A second chance

After moving to the U.S. from Kazakhstan, Val Trussov ’19 joined the boys swim team last year and helped in their journey to a 13th place finish at the 2018 State Swimming Meet. This year, he returns as a varsity team captain with one thing on his mind: a comeback season.


Sean Brown

Val Trussov ’19 swims butterfly during practice, which he considers to be his best stroke.

The smell of chlorine hits him as he walks into the recreation center’s pool area. The lights are dim and the pool deck is empty besides him and his brother. The only sound in the building is the water lapping at the sides of the pool.

He jumps in and begins another individual practice. The personal training is worth it because he knows it will help him ensure a spot at the 2019 State Swimming Meet.

Val Trussov ’19 trained alone for nine months coming off what he considered to be a disappointing performance at last year’s state meet. In his second and final year on the varsity swim team, his comeback season means one thing: winning state.

When Val first started swimming five years ago in Kazakhstan, he ranked roughly 172nd in the state, only competing three or four times. Despite the lackluster support swimming received in his community, Val continued to swim, working towards competing in the East Kazakhstan Regionals.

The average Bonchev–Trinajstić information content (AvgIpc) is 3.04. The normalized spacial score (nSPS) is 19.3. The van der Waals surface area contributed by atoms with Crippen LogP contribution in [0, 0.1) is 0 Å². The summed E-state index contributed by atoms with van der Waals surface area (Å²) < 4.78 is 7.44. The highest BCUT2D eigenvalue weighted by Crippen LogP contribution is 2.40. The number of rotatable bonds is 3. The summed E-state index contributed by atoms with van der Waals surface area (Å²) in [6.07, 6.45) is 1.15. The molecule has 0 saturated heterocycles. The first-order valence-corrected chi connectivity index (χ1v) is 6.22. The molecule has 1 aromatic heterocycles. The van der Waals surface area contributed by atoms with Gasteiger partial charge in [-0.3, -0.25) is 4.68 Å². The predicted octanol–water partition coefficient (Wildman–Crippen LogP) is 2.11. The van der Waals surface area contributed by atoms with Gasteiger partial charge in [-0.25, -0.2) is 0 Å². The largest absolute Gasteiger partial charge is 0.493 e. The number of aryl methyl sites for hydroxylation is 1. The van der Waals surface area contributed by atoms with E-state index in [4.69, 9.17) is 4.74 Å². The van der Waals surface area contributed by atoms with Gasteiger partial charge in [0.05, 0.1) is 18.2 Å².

“I said to my coach, ‘I’m going to [regionals] this year,’” Val said. “Every single person smiled at me and they were like, ‘Good luck with that.’ Somehow I ended up winning state, which was really awesome.”

We don’t have any opportunities back home to swim and to be appreciated in the school.”

— Val Trussov

One year after winning a title at the East Kazakhstan Regionals, Val moved to the U.S. for better swimming opportunities with the help of his brother Roman. Roman moved to Iowa to swim for the University of Iowa, swimming alongside West varsity coach Byron Butler. Six years after moving, Roman invited Val to move to the U.S to swim in high school to help him prepare for a college swimming career in the U.S.

Last year, Val attended Scattergood Friends school, a private school in West Branch. However, he could swim for West because there was no collective sharing agreement, meaning instead of Scattergood swimmers being connected to one specific school, the swimmers use their address to determine which school they will swim for. After last year, Val transferred to West for his senior year, noting the differences between swimming here and in Kazakhstan.

“We don’t have any opportunities back home to swim and to be appreciated in the school,” Val said. “Here, you can be dismissed from school because you have a swimming meet, you can be excused for your homework because of a swimming meet. In my home, it’s not exactly like that … Some sports they appreciate, but swimming is not one of them.”

Since last season’s State Swimming Meet did not go as planned Val began privately training with his brother, who is now the assistant coach for the University of Iowa Women’s Swimming and Diving Team.